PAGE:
Thursday, May 22, 2008
What's the Coal-Miner Got To Do With It?
There are some iconic dishes that, when prepared incorrectly, are just plain infuriating. The most maddening part is not only that mistakes have been made, but that they eventually become so pervasive that we begin to accept them as permissible. I'm a firm believer that shortcuts are all well and good at home, but when one is paying for food, shortcuts in the kitchen are inexcusable. After all, if I'm paying for a dish (for more than it would cost me to make it at home), I expect for it to be done properly. I've ranted on many a previous post about restaurants that--in the interest of time and cost--add certain "cheat" ingredients to their dishes. One of the worst offenders (as I've mentioned before) are establishments that cheat dishes like risotto by adding cream. Even if we can agree that a risotto dish is decent with added cream, it gives diners the perception that a risotto should be a milky, white, cream filled health hazard. The real star of the dish (super starchy arborio rice) does not shine, and no one appreciates the dishes true wonder.
These thoughts all came flooding angrily into my mind as I began researching classic spaghetti carbonara. I had a simple base recipe that I've made for years, but thought that in the interest of making the best carbonara possible, I'd look into what tips and tricks other cooks had for this fabled dish. Much to my dismay, nearly every recipe I encountered, from very reputable sources, I might add, included a substantial amount of cream. Pasta carbonara is not a cream based dish, it isn't even a cream based sauce. In fact, it only uses 5 main ingredients, none of which is cream. This dish is thought to be named for Italian immigrants who made little money working in the coal mines. The name (carbonara) is a testament to a hearty, affordable dish that coal miner's wives could make with just pasta, eggs and cheap cuts of fatty pork (anyone with extra pocket change had the luxury of adding cheese). The coalminers are reflected symbolically in the heavy use of black pepper in the dish.
Needless to say, I find the addition of cream a bit offensive to the people the dish is meant to honor. But more importantly, it gives diners the impression that this is a rich and creamy sauce like any other, when in fact it is thickened with just the use of eggs. I know that it has recently become en vogue to add heaps of cream and butter to everything and claim that it's okay, but I happen to think that some things, like the flavor of a classic dish, should be held sacred. And frankly, I think most chefs should try executing dishes perfectly the proper way before they try taking shortcuts and messing with classics. Okay, I'll step off my soapbox now. But I'd just like to encourage everyone to make this dish the right way, because it has a distinctive flavor like no other that is only clouded with the addition of fillers like cream. Here's my recipe, where I went with spinach tagliatelle instead of the classic spaghetti:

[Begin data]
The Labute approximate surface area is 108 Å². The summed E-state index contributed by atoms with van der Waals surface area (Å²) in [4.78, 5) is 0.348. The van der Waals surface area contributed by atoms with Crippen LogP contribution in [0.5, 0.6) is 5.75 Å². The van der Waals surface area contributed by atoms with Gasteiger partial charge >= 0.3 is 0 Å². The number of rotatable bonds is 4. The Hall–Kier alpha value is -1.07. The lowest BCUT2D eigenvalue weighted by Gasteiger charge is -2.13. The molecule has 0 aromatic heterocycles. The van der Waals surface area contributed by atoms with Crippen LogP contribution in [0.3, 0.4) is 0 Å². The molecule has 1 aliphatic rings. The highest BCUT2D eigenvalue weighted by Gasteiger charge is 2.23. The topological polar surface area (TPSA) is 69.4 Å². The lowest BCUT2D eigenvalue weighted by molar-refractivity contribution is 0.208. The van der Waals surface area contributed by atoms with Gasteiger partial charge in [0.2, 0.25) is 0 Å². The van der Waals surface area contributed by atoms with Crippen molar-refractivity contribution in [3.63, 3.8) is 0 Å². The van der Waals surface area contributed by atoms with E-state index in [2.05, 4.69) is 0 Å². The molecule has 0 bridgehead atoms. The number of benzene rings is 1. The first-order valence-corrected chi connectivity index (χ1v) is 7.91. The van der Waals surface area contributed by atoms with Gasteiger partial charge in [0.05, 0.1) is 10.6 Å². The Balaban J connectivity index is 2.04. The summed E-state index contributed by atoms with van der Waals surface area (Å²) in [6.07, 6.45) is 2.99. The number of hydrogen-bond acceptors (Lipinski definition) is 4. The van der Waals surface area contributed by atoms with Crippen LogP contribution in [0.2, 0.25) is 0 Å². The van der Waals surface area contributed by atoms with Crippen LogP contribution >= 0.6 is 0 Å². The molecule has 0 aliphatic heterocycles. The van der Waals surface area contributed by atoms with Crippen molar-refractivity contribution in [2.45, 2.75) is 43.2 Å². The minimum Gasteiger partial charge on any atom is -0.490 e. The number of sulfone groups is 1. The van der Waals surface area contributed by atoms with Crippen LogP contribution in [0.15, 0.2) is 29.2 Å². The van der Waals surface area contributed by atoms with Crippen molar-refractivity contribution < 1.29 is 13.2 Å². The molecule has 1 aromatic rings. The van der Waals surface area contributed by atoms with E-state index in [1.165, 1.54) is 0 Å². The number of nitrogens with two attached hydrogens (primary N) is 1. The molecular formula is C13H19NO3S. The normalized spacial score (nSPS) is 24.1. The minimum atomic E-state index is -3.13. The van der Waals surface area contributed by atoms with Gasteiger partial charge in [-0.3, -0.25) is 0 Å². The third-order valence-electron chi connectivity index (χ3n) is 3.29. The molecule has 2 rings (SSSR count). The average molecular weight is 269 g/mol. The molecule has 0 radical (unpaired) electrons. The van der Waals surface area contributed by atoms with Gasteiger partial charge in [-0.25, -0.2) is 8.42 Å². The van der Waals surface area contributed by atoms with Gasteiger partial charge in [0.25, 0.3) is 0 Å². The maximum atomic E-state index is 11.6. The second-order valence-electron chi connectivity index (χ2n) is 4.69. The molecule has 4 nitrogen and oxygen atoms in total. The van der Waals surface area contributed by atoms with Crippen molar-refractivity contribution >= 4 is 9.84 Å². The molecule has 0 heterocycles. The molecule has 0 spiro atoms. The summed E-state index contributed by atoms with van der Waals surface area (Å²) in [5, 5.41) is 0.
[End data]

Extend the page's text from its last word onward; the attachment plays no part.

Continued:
Spinach Tagliatelle alla Carbonara
1/2 lb dry spinach tagliatelle
5 strips fatty bacon, guanciale, or prosciutto, sliced
2 eggs, beaten
1/4 cup grated Parmesan cheese
1/4 cup grated pecorino romano cheese
1 tsp cracked black pepper
(1 tsp parsley garnish optional)
1. Cook pasta according to package directions in a large pot of salted boiling water. Combine eggs, pepper and cheese in a bowl and set aside.
2. Cook bacon (or guanciale or prosciutto) in a large skillet until crispy. Remove bacon to a paper towel lined plate to drain, leaving rendered fat in the skillet.
3. Remove skillet from heat and add pasta (preferably with tongs and not drained through a colander). Add egg/cheese mixture while pasta is still steaming hot and toss pasta until a sauce is formed by the eggs mixture. Add bacon, toss to combine and serve immediately. Garnish with grated cheese and parsley if desired. Enjoy!